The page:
In New Orleans, the history that the buildings hide in every wall is valued. the airport terminal Louis Armstrong International (MSY) is the perfect example.
In November 2019, just months before the pandemic hit the travel industry, New Orleans opened a new $1.3 billion airport terminal.
In its 20 months of operation, the new Louis Armstrong International (MSY) deserved numerous praise from passengers and experts, with the USA Today to name it “one of America’s top three airports by 2020” – even after the devastation wrought by covid-19.
On the last day of operations at the old terminal, nearly 15,000 people passed through its doors, but by the end of the day, it became a hauntingly ghost town.
CNN decided to visit the old terminal about a year and a half after it closed. Surprisingly, he didn’t find a wasteland of old tickets, rusty seats, or a dark, musty-smelling space.
Instead, New Orleans, which reveres its past, cleaned and preserved temporarily the old gateway to the city: the lights and air conditioning were on, the terminal was clean and the restrooms still working.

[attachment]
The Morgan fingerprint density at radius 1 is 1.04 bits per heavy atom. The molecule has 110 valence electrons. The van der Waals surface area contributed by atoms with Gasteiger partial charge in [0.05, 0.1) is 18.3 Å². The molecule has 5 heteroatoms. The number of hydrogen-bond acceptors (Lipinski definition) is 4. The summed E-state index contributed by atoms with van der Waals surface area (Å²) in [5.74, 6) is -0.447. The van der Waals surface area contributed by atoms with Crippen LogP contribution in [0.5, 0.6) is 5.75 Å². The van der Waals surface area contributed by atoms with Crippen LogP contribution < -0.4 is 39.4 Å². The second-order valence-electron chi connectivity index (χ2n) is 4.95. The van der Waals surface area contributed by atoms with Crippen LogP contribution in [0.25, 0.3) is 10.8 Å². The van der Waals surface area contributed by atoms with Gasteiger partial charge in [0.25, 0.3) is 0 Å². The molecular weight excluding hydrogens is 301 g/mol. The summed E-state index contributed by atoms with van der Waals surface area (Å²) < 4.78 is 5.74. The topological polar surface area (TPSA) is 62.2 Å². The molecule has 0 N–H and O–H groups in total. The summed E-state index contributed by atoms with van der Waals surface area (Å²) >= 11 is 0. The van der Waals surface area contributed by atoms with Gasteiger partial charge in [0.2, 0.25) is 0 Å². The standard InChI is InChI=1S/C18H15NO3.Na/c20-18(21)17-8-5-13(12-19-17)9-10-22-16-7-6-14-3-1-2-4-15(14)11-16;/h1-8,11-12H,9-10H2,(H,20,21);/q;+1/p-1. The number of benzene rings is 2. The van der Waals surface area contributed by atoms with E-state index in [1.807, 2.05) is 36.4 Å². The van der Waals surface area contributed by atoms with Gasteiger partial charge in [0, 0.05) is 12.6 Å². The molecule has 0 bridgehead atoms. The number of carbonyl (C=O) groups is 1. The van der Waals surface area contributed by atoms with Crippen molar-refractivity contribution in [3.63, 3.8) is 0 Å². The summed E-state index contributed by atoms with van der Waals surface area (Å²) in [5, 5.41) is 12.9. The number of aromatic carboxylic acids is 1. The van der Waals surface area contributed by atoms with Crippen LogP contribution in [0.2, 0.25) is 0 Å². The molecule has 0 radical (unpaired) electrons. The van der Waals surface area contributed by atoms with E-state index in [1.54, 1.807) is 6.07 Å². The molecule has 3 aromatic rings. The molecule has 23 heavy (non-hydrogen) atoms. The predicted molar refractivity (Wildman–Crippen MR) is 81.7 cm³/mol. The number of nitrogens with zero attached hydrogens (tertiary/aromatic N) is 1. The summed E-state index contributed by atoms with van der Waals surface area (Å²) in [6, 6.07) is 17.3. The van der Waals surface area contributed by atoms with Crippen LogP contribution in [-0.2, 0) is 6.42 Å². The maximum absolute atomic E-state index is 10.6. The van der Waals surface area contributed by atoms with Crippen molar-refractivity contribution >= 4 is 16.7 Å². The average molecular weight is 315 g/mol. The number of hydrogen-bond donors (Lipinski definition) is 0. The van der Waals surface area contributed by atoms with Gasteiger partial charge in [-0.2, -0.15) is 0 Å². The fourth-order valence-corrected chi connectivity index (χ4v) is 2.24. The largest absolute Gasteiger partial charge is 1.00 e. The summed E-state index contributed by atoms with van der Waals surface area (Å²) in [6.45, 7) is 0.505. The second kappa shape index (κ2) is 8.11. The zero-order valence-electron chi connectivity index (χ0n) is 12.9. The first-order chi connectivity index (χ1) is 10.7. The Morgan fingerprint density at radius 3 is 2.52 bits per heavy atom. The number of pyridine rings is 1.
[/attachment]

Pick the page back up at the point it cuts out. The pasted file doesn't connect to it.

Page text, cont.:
The airport had not died. Although the screens indicating the time of flights are turned off and the counters check-in not having any signage, there was no sign that time had passed that way.
The endless lines of passengers were now an empty space, but all that was left behind was preserved.
Inevitably, there will be life after death. The British chain, Jamie McCluskie, deputy director of aviation and development at the airport, said the “architectural team is analyzing the site to find out how to dismantle a building with several generations of construction”.
And he doesn’t hide: “it’s a somewhat complex process”.
For now, the terminal has found a temporary second life as a place to TV and movie productions, What NCIS: New Orleans it’s the reality show The Amazing Race. In May, it was turned into a skatepark, after several teams from all southern states came together for a championship as part of the Red Bull Terminal Takeover.
McCluskie has given a guarantee that part of the terminal will be preserved and reused. “In New Orleans, we place great value on historic buildings.. Therefore, we must keep this as part of future development plans.
Liliana Malainho, ZAP //